When the implementation of the new strategy started in early 2003, the staff consisted of the Director plus three volunteers. Together they comprised an operational committee, which constituted the only active organisational governance structure.

Just as the core work of the organisation, most resource mobilisation was done by the Director. An excellent 'sales person', she would make informal applications and 'pitches' to friends and contacts, as well as to local businesses. These were the primary sources of financial and non-financial resources. Similarly, other organisations supplied goods and training, forming the second largest income stream.

There was no marketing of the organisation. Communications were incoherent and inconsistent – different staff would say different things about the organisation. There were different logos, and even different names for the organisation. Media coverage, though ad hoc, was positive and focused largely on the lobby and activism efforts of the staff.

Where did the idea for the strategy come from?

The Director knew that to increase the reach and impact of Operation Bobbi Bear, good plans would need to be put in place. She was also aware that the communication and marketing materials of the organisation were inadequate. They did not look 'nice'; they were made on a photocopier and did not make you want to read them. The words did not accurately describe what the organisation was doing. Furthermore, there seemed to be some confusion amongst the volunteers about what exactly the organisation existed to do. Everyone was doing their own thing.

To complicate matters further, the Director felt that solutions to these problems lay beyond her area of skill and expertise. She did not feel confident to find a way forward on her own. Through a foreign donor agency, she met an organisation development (OD) consultant, who agreed to help at a reduced rate.

During the strategic planning process that ensued, the crucial connection between organisational expansion and communication became clear: if the organisation was to expand, it would need more resources. Getting more resources would mean communicating with more donors. And good communication with more donors would require efficient communication materials.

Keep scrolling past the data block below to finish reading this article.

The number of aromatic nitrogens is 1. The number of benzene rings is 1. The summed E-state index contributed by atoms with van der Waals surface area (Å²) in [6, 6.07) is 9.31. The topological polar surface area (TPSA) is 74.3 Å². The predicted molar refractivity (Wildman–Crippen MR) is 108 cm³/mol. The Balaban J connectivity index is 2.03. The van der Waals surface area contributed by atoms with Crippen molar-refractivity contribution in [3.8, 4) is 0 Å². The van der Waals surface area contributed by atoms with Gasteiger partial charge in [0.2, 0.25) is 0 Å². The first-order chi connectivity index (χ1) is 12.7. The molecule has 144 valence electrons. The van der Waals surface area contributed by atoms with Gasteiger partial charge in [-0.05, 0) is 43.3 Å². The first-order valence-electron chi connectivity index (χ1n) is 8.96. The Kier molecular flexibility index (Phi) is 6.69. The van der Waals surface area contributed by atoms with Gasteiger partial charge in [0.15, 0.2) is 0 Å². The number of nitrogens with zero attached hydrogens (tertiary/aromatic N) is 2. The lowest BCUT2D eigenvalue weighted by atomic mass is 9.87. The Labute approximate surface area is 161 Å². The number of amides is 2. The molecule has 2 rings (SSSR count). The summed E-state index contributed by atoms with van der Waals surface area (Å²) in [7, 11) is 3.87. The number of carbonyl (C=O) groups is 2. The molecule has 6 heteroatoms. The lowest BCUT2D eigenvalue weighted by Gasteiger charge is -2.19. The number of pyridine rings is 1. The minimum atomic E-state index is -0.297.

What were the main steps in implementing the strategy?

Together with the volunteers, the OD consultant and Director went through a process of defining the organisation in greater detail. They looked at where it had come from and how it currently operated. The core mission, the vision and the name of the organisation emerged in a new form. This was followed by looking at roles and responsibilities of staff and devising a work plan for the way forward.

A critical part of the strategy was to hire an Administrator. The volunteer staff realised that their skills did not lie in the area of competent administration. Efficient administration provides important support for resource mobilisation efforts. So, this role would need to be filled if the organisation was to move forward. The Director believed her primary area of expertise to lie in managing and expanding the work of helping the child victims of sexual abuse. Extensive resource mobilisation (beyond local relationship-based requests for support) and accounting for resources used were not her strength.

A volunteer Administrator and Fundraiser was thus brought in on a one-year contract. This person was able to write well, keep track of grants and reporting deadlines, and deal professionally with donors – whether big or small. This lifted a huge weight off the Director's shoulders who could then apply her energy to the expansion of the four programmes.

The Administrator introduced a new level of operational efficiency to the organisation. Case monitoring and tracking systems were set up, as well as legal governance in the form of a board of trustees. On the fundraising side, the Administrator began approaching large South African and foreign agencies for grants. She also decided to find an employee to succeed her, and sufficient funds to pay this person's salary. This was important to ensure that the efficient systems that had been put in place were not 'lost' after her departure.

The Administrator's arrival coincided with the creation of three basic communication and marketing tools: a pamphlet, a letterhead, and a website. These were being devised on the basis of the new mission and vision of the organisation.

The Director had approached several communications and marketing professionals: a designer, copywriter, web-hosting company, and a printer – all of whom agreed to produce the materials at cost or for free. From Operation Bobbi Bear's side, the Administrator now took on the responsibility of managing these pro-bono and cost-price relationships, as well as ensuring that all staff began to use the new communications materials. Old documents were discarded.

With new communication materials on hand, the Administrator's applications for grants – both local and international – were made with greater confidence. Current funding could also be accounted for via more professional-looking reports.

  1. Reflection and planning
  2. Hiring efficient administrative staff